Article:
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Did FTA with China Kill Peru’s Garment Industry?

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Free trade agreements between nations have been historically interpreted as engines of mutual economic growth, dismantling unwieldy trade barriers to increased commerce. But opening up  previously untrodden avenues for trade doesn’t necessarily benefit all parties equally. The sometimes disparate impact of a free trade agreement is evidenced by the results of a new arrangement between China and Peru.

At least initially, the China-Peru Free Trade Agreement, signed in April 2009, seemed like a natural fit for both signatories. China desired easy access to sources of raw materials vital to its swelling economy, like copper and other base metals. Peru has one of the most abundant supplies of these materials, and is historically amenable to attracting foreign investment, always on the hunt for free trade agreements.

But Peruvian authorities didn’t heed warnings that its textile industry would be insufficiently protected from competition from aggressive Chinese manufacturers and retailers. Now, a once flourishing apparel business, particularly in Lima’s famous garment district, is languishing as shoppers prefer lower priced, higher quality Chinese goods.

Diogenes Alva, head of a prominent business association in Gamarra, said Chinese competition has exacted a heavy toll on Peruvian employment. “We’ve lost 30,000 jobs, in great measure due to imports from China,” he said.

On average, Chinese garments cost 40 percent less than comparable items manufactured in Peru. According to official government statistics, as many as 3,000 business in Peru are on the precipice of bankruptcy due to a flood of Chinese products. Manual Ito, a representative of the Peruvian Industrial Association of Clothing Manufacturers, said, “It’s impossible to compete.”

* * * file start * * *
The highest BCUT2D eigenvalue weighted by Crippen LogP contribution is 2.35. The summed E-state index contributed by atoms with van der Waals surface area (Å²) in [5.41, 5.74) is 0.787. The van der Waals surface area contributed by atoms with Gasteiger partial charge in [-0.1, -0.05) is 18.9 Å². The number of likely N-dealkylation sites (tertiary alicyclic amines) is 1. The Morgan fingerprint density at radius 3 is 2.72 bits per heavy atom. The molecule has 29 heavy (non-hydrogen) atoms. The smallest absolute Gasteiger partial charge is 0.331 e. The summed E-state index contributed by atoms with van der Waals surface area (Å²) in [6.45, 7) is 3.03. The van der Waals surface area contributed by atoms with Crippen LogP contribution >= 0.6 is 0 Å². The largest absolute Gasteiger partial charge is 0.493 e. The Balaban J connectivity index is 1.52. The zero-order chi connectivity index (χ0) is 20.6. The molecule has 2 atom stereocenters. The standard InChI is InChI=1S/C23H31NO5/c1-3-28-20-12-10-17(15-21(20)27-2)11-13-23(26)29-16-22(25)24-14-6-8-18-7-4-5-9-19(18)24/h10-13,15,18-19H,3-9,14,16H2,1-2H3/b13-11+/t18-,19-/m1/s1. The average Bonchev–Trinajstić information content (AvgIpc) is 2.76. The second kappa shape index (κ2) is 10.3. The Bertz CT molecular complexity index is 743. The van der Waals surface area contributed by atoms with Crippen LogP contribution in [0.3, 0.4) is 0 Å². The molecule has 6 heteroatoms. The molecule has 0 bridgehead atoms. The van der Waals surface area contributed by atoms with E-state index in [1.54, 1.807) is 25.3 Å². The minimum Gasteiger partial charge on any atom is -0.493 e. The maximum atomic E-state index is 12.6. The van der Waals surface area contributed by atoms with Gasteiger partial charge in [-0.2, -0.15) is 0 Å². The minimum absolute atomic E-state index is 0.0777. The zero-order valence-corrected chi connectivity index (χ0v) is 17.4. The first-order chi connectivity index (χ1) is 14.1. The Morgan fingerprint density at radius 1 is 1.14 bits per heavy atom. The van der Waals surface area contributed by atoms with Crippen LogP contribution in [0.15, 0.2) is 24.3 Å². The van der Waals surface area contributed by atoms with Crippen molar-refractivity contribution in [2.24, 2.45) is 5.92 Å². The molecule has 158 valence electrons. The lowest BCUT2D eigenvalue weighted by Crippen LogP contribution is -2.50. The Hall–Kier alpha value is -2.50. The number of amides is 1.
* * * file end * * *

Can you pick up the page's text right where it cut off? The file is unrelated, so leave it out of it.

David Chen, a Chinese businessman operating out of Peru, observed the advantage the free trade agreement created for China. “Business is going well because the Peruvian providers do not have enough products or accessories to offer. They can’t compete with the prices of China or India.”

Since 2005, it is estimated that some 237 million Chinese products have replaced Peruvian counterparts.

Free trade agreements generally aim at the liberalization of a sector of commerce or region within which commerce occurs, eliminating gratuitous barriers to trade, allowing participants to trade and pool resources in the service of increased competitiveness. At least in theoretical principle, the benefits should redound to all involved parties.

However, practical reality sometimes defeats philosophical principle. A report issued by the UN Economic Commission for LATAM and the Caribbean warns that such agreements are fraught with often concealed difficulties and motives. The first the report mentions is that some of these accords might not have adequate protections for smaller, less well-heeled nations that lack the negotiating leverage to cut a good deal for themselves. Too diminutive to possess real sway over larger members, or to be able to afford to beg off, these minor players can be easily muscled into disadvantageous terms.

Also, many of these agreements are being brokered outside the perimeter of the WTO’s regulatory reach, skirting some thorny issues that demand resolution.

On its face, economic alliances should lubricate trade creating greater opportunities for economic collaboration, mutual growth and ultimately, friendlier sovereign relations. However, there is also the darker potential to circumvent international law, prey upon weaker nations and use collective commercial action as a political bludgeon.

Carlos Puris, a Peruvian tailor forced to shutter his shop, said, “They make apparel like us now and we’re ruined.”

 

 

 

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